Ncondezi coal mine and power plant – bulk water study

Client: Ncondezi Services and Cresco Commercial Development
Location: Tete, Mozambique
Date: March 2013 – June 2013

Developing a cost-effective and sustainable strategy to supply water to operate a coal-fired power plant


Ncondezi Energy is developing a thermal coal mine and power plant in Mozambique. The 1800 MW power plant, located on the southern bank of the Ncondezi River, is proposed to provide electricity to meet the country’s rapidly increasing domestic (and export) energy demands. Staged construction is expected to begin in 2015 with the full project operational by 2018.

A number of previous studies had identified a range of options to supply water to the proposed coal-fired power plant. A consolidated study was required to consider hydropower potential, site geology, and environmental and social impacts of the water supply infrastructure. Entura was engaged to review the existing water supply options and make new recommendations.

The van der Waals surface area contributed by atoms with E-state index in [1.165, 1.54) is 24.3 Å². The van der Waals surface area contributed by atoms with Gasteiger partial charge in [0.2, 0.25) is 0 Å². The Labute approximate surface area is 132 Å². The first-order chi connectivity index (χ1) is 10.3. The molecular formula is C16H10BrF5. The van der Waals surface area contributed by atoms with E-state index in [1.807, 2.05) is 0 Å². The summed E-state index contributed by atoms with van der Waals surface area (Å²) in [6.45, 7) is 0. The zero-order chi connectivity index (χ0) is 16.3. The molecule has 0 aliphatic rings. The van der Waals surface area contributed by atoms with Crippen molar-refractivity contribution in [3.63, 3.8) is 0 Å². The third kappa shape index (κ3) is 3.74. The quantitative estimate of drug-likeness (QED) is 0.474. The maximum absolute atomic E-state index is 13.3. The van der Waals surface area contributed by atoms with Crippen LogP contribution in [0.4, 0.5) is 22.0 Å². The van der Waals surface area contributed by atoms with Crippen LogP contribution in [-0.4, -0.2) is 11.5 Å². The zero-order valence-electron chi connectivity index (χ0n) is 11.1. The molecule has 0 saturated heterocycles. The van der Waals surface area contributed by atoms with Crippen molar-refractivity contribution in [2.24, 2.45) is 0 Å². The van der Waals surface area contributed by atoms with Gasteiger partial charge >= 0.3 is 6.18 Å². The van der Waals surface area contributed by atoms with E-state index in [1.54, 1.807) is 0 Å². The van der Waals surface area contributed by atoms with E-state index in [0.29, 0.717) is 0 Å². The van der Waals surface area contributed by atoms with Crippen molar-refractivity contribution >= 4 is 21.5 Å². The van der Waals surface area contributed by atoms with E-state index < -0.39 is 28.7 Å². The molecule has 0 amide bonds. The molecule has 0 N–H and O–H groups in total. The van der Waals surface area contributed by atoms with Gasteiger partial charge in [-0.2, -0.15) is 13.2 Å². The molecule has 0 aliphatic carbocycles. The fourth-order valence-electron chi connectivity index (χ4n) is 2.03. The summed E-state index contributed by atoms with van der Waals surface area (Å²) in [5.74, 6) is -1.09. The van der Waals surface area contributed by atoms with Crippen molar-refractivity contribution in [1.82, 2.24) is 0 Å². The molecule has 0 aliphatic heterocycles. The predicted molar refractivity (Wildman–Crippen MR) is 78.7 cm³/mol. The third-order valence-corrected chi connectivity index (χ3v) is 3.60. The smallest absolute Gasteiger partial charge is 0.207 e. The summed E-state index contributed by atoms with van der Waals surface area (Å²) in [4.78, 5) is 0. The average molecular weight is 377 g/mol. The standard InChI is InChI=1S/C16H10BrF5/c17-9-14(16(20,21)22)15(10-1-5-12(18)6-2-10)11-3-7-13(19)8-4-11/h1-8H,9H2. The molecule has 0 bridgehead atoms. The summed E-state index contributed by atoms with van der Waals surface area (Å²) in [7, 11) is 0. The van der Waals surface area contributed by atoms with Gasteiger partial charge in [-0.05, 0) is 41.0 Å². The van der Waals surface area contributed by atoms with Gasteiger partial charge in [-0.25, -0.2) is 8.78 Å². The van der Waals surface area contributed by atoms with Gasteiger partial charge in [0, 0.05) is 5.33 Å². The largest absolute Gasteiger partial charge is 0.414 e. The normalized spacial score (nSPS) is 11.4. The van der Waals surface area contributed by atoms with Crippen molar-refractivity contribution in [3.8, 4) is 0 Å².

Entura provided a multi-disciplinary team that was able to rapidly collate and assess the available engineering, geotechnical, environmental and social information, in order to recommend a cost-effective solution for the power plant’s bulk water supply that could be staged and constructed in line with implementation of the thermal power plant units.

Entura closely considered a range of seven different possible options for water supply, but ultimately recommended a series of in-stream storage reservoirs connected by water transfer pipelines with a final pumping station to transfer water to the power plant water reservoir. Storage reservoirs would be located on the Monga and Mameme Rivers which flow past the eastern and western sides of the power plant, as well as on either side of the Ncondezi River.


Entura recommended a water supply solution that would enable staging the water supply infrastructure in conjunction with implementation of the power plant thermal units at a low capital cost. Entura’s recommended option is likely to have the least environmental impact and will have the greatest social benefit through providing a permanent and reliable water source to surrounding communities. The overall power plant project is on hold, and further work is needed to finalise the water supply solution.